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(Paris, June 24, 2015) -- The Paris Court of Appeals on June 24, 2015 ordered the French government to pay damages to people subjected to unwarranted identity checks, a turning point in the fight to end ethnic profiling in France, seven French and international human rights organizations said.

In five landmark decisions, the court ruled that discriminatory ID checks are illegal and that "It is, moreover, of little consequence that no humiliating or insulting statements were made during these checks.” The Court of Appeals found rights violations in 5 of the 13 cases it reviewed. All 13 cases had been dismissed in lower court.

 "The judges have reminded the government that the principles of equality and non-discrimination also apply to the police," said Slim Ben Achour, who represented the 13 people filing suit, along with Felix de Belloy.

The court pointedly emphasized that it is the government’s obligation to employ all means necessary to prevent discrimination, and that it had failed in its duty. The court noted in particular that the absence of any record for identity checks means victims are deprived of effective legal recourse in cases of discrimination or abuse.

The court also stressed that it is the judge’s role to ensure there are objective grounds for checks.

Despite this victory in five cases, the eight negative decisions raise troubling concerns. The court found no violations when checks occurred in neighborhoods said to be dangerous, even if the police had no objective grounds for stopping the individuals. The court explicitly pointed out that the plaintiffs’ behavior would not have been considered suspicious elsewhere, but can be considered so in locations viewed as "dangerous".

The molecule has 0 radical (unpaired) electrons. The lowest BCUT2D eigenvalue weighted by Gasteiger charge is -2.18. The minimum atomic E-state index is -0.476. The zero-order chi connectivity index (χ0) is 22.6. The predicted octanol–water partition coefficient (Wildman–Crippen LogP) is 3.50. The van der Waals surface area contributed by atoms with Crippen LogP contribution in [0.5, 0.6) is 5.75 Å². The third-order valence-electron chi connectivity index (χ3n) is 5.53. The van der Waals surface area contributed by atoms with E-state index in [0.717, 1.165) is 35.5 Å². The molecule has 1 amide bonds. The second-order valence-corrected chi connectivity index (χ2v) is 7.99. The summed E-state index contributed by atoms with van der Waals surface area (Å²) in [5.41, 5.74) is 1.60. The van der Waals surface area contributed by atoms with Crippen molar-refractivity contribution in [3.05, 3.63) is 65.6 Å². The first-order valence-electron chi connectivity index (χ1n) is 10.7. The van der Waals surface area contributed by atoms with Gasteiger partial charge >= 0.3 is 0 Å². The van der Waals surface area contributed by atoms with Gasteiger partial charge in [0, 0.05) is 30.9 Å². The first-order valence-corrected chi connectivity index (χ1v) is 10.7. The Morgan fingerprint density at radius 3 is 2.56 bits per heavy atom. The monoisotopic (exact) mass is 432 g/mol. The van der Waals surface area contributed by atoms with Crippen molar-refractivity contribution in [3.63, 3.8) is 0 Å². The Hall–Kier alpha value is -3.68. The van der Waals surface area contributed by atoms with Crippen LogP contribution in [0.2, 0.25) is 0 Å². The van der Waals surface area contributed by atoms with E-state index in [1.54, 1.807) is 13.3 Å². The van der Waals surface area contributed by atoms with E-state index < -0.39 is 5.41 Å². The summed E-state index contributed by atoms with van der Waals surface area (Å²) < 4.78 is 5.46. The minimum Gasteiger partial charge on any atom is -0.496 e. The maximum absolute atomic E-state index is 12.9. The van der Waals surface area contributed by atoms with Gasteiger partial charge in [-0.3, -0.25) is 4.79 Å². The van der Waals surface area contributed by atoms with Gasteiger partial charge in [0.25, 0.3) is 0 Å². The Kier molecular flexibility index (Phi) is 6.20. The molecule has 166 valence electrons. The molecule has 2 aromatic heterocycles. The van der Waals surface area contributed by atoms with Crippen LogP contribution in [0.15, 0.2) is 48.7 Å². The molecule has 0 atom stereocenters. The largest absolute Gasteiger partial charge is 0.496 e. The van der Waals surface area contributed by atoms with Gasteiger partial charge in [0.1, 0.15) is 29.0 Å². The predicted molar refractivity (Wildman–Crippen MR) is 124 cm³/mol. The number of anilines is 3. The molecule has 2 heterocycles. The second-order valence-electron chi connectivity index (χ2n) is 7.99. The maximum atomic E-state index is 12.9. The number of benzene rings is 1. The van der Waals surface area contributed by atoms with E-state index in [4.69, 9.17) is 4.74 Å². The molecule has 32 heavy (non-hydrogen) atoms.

By making a distinction between identical situations occurring in different neighborhoods, the court created a two-tiered justice system, one for the low-income suburban sections seen as "sensitive areas" and one for other sections. The ruling also placed an undue burden on the individuals stopped, who must produce evidence of discriminatory intent. It failed to fully apply the standards of non-discrimination otherwise recognized by the court in these decisions. 

The Court of Appeals’ decision should move the government to reform its legal framework for identity checks so that they may only be conducted based on objective, individual grounds, and to provide individuals a record of an identity check stating why they were stopped. These measures  should be part of a more thoroughgoing reform of identity checks to put an end to ethnic profiling, a commitment made by president Francois Hollande before his election in 2012.

 "These decisions will undoubtedly induce government authorities at the highest levels to take steps to guarantee citizens’ fundamental rights, especially as they become a basis for future jurisprudence," said Lanna Hollo, spokesperson for the Open Society Justice Initiative in France.



Human Rights Watch, Ligue des Droits de l’Homme, Open Society Justice Initiative, Syndicat des avocats de France, Syndicat de la Magistrature Gisti, Maison pour un développement solidaire

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